Federal budget 2017: They’re governing, but ducking hard decisions — Peter Martin (The Age): “A government seriously committed to governing would be less reckless with our money. It would fund the services we want but say no to wealthy pensioners who escape the assets test by stashing millions into their family homes. It would charge for congestion before building new roads.”
It’s not as bad as the last one but this budget is still dismantling my generation’s future — Alex McKinnon (Guardian Australia): “Perhaps the scariest thing about the 2017 budget is what’s missing. For the third year running, Australia has no climate policy worth the name.”
The world’s third largest carbon emitter, India, is on track to make or beat its renewable energy targets set during the Paris climate accords. The improvements are being driven by record low solar energy prices and a strong government commitment to investment. — The Guardian
NATO is considering sending thousands more troops to Afghanistan. Since withdrawing from combat duties in the country in 2014, the Taliban has surged, regularly striking government and civilian targets. But NATO secretary general Jens Stoltenberg said any increased presence would not mean a return to combat duties. — Al Jazeera
Israel’s public broadcast television channel has been rapidly closed, with presenters becoming emotional on air as they learnt of the news. Critics have alleged the channel was shut for being too critical of right-wing figures, but allies of Prime Minister Benjamin Netanyahu deny the claim. It will be replaced by a new, smaller entity. — BBC
WHAT WE’RE READING, COMEY EDITION
Behind Comey’s firing: an enraged Trump, fuming about Russia (Politico): “When he finally pulled the trigger, he didn’t call James Comey. He sent his longtime private security guard to deliver the termination letter in a manila folder … he had grown enraged by the Russia investigation, frustrated by his inability to control the mushrooming narrative around Russia.”
Donald Trump’s firing of James Comey (New York Times editorial board): “This is a tense and uncertain time in the nation’s history. The president, who is no more above the law than any other citizen, has now decisively crippled the F.B.I.’s ability to carry out an investigation of him and his associates.”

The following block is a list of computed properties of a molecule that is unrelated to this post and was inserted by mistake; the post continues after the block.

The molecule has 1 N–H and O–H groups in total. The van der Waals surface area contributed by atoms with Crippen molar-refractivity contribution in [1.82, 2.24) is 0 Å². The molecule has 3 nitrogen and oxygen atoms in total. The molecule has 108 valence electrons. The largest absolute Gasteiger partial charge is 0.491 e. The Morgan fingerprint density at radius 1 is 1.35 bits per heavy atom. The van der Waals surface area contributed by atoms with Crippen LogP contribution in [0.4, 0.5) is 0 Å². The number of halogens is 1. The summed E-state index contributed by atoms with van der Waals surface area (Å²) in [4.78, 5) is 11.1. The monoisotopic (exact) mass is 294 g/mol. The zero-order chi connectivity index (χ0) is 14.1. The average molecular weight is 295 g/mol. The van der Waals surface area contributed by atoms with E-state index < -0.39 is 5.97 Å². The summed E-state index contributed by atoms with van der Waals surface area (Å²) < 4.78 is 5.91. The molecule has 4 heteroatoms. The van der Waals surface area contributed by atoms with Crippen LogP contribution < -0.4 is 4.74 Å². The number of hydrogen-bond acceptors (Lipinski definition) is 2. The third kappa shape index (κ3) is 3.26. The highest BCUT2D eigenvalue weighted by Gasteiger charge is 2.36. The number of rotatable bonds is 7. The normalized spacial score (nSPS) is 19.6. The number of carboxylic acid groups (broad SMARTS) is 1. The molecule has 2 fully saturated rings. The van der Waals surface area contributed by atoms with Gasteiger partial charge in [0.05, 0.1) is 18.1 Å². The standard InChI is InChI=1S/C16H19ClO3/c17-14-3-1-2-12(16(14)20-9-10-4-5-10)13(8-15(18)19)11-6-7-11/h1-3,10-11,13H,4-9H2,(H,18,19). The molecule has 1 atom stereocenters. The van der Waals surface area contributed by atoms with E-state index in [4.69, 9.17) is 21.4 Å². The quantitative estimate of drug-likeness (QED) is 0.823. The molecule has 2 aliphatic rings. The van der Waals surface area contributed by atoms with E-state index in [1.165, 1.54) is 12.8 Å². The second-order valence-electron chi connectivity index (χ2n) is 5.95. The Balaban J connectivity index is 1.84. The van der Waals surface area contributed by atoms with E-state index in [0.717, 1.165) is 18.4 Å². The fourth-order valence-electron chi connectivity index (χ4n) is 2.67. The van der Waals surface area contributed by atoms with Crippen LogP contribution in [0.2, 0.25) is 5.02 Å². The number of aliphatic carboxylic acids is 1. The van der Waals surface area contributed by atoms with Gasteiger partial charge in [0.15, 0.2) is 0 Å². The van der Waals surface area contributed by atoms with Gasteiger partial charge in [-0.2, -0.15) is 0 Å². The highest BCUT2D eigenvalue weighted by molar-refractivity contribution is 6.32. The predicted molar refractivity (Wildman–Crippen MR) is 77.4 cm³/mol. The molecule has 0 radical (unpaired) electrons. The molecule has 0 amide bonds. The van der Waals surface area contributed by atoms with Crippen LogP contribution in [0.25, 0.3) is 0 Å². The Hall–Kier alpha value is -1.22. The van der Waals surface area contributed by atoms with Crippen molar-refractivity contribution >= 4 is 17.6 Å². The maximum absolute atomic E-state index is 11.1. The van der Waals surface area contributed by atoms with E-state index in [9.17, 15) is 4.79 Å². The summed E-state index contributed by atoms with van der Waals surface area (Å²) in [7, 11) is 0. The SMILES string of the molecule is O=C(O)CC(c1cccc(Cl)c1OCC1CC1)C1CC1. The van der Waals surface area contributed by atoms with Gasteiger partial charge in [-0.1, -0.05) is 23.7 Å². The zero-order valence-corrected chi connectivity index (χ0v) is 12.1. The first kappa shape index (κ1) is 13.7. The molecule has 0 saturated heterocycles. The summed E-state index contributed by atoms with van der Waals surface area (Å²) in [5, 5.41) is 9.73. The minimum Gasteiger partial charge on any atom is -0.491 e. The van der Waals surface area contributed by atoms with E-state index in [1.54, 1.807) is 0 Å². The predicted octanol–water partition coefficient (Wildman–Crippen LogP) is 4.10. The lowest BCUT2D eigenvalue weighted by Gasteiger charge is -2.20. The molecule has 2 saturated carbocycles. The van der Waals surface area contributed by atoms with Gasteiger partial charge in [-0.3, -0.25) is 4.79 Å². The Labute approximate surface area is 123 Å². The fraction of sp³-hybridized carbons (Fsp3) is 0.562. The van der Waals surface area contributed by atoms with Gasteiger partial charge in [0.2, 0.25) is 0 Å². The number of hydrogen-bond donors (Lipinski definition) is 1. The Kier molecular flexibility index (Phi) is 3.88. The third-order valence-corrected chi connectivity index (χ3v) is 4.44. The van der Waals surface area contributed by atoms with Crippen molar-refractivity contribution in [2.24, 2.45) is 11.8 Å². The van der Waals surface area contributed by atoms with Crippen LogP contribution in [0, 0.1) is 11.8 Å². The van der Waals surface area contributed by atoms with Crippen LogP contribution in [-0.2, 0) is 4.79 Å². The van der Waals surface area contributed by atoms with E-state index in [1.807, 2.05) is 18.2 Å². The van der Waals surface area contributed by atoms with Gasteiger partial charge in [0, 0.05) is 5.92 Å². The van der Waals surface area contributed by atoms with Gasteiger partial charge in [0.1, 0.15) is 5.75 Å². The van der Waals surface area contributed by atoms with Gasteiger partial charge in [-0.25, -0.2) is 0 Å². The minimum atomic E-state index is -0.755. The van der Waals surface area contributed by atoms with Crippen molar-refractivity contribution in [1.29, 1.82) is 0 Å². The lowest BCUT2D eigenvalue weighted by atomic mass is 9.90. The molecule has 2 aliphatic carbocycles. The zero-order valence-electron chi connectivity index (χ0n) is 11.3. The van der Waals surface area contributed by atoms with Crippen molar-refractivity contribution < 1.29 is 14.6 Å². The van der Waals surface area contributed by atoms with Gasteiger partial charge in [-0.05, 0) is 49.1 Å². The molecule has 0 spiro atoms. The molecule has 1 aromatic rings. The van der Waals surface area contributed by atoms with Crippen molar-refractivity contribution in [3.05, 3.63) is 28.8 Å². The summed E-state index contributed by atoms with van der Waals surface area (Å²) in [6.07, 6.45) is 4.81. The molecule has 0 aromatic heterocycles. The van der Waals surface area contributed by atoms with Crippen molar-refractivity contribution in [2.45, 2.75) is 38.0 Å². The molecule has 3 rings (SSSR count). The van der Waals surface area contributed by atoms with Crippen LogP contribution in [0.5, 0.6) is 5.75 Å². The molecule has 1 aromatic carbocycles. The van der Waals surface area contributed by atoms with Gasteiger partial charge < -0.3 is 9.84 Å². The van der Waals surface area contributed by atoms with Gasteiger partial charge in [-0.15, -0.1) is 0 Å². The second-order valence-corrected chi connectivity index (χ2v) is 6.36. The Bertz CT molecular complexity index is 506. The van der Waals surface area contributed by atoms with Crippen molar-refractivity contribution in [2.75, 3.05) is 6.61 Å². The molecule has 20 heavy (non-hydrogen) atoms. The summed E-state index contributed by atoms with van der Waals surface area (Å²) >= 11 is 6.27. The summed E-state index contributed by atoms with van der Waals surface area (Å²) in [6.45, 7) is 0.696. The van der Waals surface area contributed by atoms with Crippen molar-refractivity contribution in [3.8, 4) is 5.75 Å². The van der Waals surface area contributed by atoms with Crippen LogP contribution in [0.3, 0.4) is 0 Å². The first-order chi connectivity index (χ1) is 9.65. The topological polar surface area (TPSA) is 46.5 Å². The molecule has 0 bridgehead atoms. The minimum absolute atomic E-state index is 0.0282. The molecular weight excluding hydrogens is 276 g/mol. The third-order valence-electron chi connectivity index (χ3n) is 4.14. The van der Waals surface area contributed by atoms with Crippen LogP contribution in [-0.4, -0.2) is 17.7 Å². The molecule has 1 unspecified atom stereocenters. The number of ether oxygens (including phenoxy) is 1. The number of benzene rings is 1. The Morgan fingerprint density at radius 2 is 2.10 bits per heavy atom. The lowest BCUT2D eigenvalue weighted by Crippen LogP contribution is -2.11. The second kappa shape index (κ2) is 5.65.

A moment of truth for US democracy (New Republic): “Our best hope is that Trump reached this decision because he is erratic and knavish, rather than because he is placing himself above the reach of the law … Trump wins his first and largest assault on competing institutions since his presidency began, and the nation’s slide into authoritarianism begins in earnest.”
This is not a drill (The Atlantic): “Perhaps the worst fears for the integrity of the U.S. government and U.S. institutions are being fulfilled. If this firing stands — and if Trump dares to announce a pliable replacement — the rule of law begins to shake and break. The law will answer to the president, not the president to the law.
The Comey debacle only magnifies the Russia mystery (Washington Post): “Trump has been digging a hole for himself from the beginning on Russia-related issues. It’s an odd pattern of behaviour. Trump may have done nothing improper involving Russia, but why does he act so defensive?”
WHAT WE’RE READING
Four reasons why talking to North Korea would be smart strategy (Defense One) “There is a seductive righteousness in refusing to sit down at a table with the world’s most repugnant regime. But Trump should not let short-term satisfaction get in the way of crafting an effective strategy to achieve American goals—or as Trump calls it, ‘winning’.”
Paul Allen’s high-tech quest to save the world’s most endangered animals (Bloomberg Pursuits) “If he has his way, Paul Allen will cover 90,000 square miles of African territory with smart sensors and drones by the end of this year to bring hyper-connectivity to Africa’s most remote, wildlife-packed corners. It’s the biggest, tech-focused conservation project to date, a command-and-control system for rangers to record and respond to poaching threats from Kenya to Tanzania.”
We are not done with state-sponsored hacking. Far from it (Monday Note) “It seems every election is likely to be disrupted by some form of hacking and the subsequent spread of fake news and stolen documents. Unfortunately, the problem won’t go away.”